Perhaps the one story that sums up DeB's feelings the most is this exchange on County Fair, hosted by Bert Parks, who was "grinning away like a gargoyle." To a contestant who allows as to how he likes to sing, Parks tells him "Well, that's fine, because this lady likes to throw pies. Stick your head through this hole. Every time you sing the lady will throw a pie at you." She never hit him once, of course. I don't think DeB saw any hits the entire day.

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If I'm being perfectly honest with you (which is something I try always to accomplish, or at least to strive for), I have to admit there's not a lot to cover this week, which makes it a perfect time to look at some of the ads for the week's shows.

This one for Highway Patrol, starring Oscar winner Broderick Crawford, means business, don't you think? Not just the two cars ("Roadblocks!"), but the gun. Seriously, chief, I was planning on watching it anyway! I'm not sure which show had more violence though, that or Roller Derby. (now on Channel 9!) No matter what iteration of Roller Derby seemed to be on over the years, it was always the same teams, like the San Francisco Bay Area Bombers.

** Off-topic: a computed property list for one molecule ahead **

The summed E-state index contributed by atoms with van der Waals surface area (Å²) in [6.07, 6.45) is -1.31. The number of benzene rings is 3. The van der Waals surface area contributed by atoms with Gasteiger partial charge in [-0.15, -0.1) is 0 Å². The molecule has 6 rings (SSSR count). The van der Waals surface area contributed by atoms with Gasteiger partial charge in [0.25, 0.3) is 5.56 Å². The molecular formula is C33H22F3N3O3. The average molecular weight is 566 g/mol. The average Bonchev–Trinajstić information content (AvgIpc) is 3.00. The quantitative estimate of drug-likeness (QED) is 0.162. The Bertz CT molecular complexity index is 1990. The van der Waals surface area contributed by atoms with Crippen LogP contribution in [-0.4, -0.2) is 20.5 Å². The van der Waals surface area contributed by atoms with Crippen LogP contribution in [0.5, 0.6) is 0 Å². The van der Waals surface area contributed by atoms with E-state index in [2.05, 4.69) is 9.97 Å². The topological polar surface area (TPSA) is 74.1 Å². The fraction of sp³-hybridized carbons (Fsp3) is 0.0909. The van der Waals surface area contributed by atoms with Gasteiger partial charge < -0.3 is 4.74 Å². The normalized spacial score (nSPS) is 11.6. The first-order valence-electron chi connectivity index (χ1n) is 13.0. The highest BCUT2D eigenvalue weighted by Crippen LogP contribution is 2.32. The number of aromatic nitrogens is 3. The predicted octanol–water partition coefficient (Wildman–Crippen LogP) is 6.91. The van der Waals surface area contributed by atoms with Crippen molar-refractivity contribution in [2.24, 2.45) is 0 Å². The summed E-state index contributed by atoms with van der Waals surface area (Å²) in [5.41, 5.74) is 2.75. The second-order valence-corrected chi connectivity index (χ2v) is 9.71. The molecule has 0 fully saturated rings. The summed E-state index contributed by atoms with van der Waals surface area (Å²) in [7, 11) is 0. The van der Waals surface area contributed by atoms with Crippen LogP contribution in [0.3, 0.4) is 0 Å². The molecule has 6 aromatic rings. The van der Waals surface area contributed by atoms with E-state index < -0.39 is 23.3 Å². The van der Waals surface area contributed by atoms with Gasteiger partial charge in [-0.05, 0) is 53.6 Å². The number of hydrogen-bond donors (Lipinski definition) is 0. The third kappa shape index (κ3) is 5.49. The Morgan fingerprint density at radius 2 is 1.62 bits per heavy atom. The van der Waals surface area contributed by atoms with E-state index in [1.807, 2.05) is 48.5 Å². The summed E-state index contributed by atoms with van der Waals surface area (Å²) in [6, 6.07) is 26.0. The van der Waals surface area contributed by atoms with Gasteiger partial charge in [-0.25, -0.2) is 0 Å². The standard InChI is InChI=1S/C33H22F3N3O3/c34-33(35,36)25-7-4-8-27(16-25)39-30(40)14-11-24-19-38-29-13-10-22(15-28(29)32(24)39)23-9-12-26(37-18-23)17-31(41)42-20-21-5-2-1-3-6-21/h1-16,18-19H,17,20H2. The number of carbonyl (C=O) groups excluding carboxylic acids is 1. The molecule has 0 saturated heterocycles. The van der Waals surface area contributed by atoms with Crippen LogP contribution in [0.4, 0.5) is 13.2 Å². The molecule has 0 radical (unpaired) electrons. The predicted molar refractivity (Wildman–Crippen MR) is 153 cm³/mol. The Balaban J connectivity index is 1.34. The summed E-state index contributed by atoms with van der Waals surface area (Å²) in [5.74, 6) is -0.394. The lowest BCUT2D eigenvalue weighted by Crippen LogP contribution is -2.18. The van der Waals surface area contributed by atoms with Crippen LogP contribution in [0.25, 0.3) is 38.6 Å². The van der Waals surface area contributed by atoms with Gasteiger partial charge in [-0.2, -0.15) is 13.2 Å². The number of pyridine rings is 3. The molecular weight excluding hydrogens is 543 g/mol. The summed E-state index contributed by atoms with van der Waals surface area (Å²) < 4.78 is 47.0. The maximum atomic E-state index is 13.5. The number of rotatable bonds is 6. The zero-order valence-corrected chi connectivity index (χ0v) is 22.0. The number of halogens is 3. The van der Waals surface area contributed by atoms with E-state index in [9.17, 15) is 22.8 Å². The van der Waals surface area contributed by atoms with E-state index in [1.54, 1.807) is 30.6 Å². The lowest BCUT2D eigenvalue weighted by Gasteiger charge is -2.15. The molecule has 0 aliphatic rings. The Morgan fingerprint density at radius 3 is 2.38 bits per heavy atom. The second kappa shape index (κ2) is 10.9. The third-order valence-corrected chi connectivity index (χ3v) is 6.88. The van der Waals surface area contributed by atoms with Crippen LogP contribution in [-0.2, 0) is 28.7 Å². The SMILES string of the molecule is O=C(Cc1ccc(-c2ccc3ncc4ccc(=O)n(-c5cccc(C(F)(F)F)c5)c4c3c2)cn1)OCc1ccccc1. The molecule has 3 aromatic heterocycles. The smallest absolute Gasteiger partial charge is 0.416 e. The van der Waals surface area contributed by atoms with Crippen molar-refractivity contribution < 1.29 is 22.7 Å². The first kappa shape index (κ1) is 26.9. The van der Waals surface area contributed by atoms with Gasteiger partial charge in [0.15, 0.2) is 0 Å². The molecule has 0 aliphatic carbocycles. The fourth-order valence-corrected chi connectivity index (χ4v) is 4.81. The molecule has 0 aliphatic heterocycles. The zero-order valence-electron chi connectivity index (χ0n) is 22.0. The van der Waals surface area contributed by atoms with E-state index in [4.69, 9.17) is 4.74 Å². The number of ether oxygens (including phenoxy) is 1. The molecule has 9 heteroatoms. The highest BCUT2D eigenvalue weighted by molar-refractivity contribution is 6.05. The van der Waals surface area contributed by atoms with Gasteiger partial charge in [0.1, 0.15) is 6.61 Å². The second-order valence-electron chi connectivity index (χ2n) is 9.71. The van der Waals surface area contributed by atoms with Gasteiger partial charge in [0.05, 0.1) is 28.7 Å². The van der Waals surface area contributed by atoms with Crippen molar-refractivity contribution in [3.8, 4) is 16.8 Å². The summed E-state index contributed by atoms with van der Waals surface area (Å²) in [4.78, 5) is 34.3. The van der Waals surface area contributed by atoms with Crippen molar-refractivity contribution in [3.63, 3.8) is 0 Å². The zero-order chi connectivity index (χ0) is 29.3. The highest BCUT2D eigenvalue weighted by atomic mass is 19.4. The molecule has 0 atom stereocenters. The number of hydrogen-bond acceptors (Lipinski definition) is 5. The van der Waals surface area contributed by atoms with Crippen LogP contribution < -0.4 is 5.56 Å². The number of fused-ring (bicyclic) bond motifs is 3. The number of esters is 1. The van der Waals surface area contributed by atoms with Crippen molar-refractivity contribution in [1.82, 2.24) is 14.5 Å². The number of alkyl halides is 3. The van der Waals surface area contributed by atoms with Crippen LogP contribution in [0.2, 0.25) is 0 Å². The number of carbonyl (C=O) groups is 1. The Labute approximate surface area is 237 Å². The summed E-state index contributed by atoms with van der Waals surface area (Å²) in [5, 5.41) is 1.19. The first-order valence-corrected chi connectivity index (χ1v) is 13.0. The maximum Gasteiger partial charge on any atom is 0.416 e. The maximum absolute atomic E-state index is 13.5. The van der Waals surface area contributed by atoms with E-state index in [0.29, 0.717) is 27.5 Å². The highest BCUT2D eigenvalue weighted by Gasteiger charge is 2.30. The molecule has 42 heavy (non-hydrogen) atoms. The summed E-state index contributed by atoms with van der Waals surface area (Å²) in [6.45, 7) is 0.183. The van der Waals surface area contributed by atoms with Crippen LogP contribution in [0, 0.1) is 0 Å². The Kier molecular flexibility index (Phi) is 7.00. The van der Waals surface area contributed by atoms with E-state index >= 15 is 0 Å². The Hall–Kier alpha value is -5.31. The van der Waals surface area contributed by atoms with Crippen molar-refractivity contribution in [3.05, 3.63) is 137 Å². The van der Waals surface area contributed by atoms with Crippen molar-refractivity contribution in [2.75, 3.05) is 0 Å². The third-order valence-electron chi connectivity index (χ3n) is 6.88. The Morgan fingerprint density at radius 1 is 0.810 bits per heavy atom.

And then there's Rendezvous, a British-American anthology production that ran for a couple of seasons in syndication. According to the always-reliable Wikipedia, the show had a pretty good list of guest stars— Patricia Neal, Peter O'Toole, Bert Lahr, Gary Merrill, Mel Ferrer, Donald Pleasence, Leslie Dwyer, Lois Maxwell, and Kim Hunter. Unfortunately, none of them are pictured in the ad, but then you can't have everything, can you?


This ad is for a local program, Town and Country, which aired for several seasons on KDAL, Channel 3 in Duluth. I've typed this listing so many times over the years, I don't think my muscle memory will ever fail: TOWN AND COUNTRY—Becker


Imagine the kind of excitement that the winner of this will get. Not only autographed photos of Roy Rogers and Dale Evans, but a phone call from the King of the Cowboys himself! That had to be a thrill.



John Daly: the man who knows his news, and that's his line. ABC's evening news lacked the affiliate coverage of the other networks; WTCN, the ABC affiliate in Minneapolis-St. Paul, didn't carry it, for example. Too bad; I'd like to see what a Daly newscast looks like.


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In this era before universal Daylight Saving Time, it's interesting to see the various differences in programming, especially when it comes to live events like baseball. For example, CBS's Saturday Game of the Week between the Yankees and Indians begins at 12:45 p.m. Central time in Minneapolis, Duluth, and LaCrosse, Wisconsin. But if you're living in Mason City, Iowa, you see the game on KGLO at 11:45 a.m. It's got to be the difference between who's on Daylight Saving Time and who isn't; Mason City didn't spring ahead, and therefore they're still on Central Standard Time. That kind of thing had to be hard to keep track of, not only in television, but in life as well.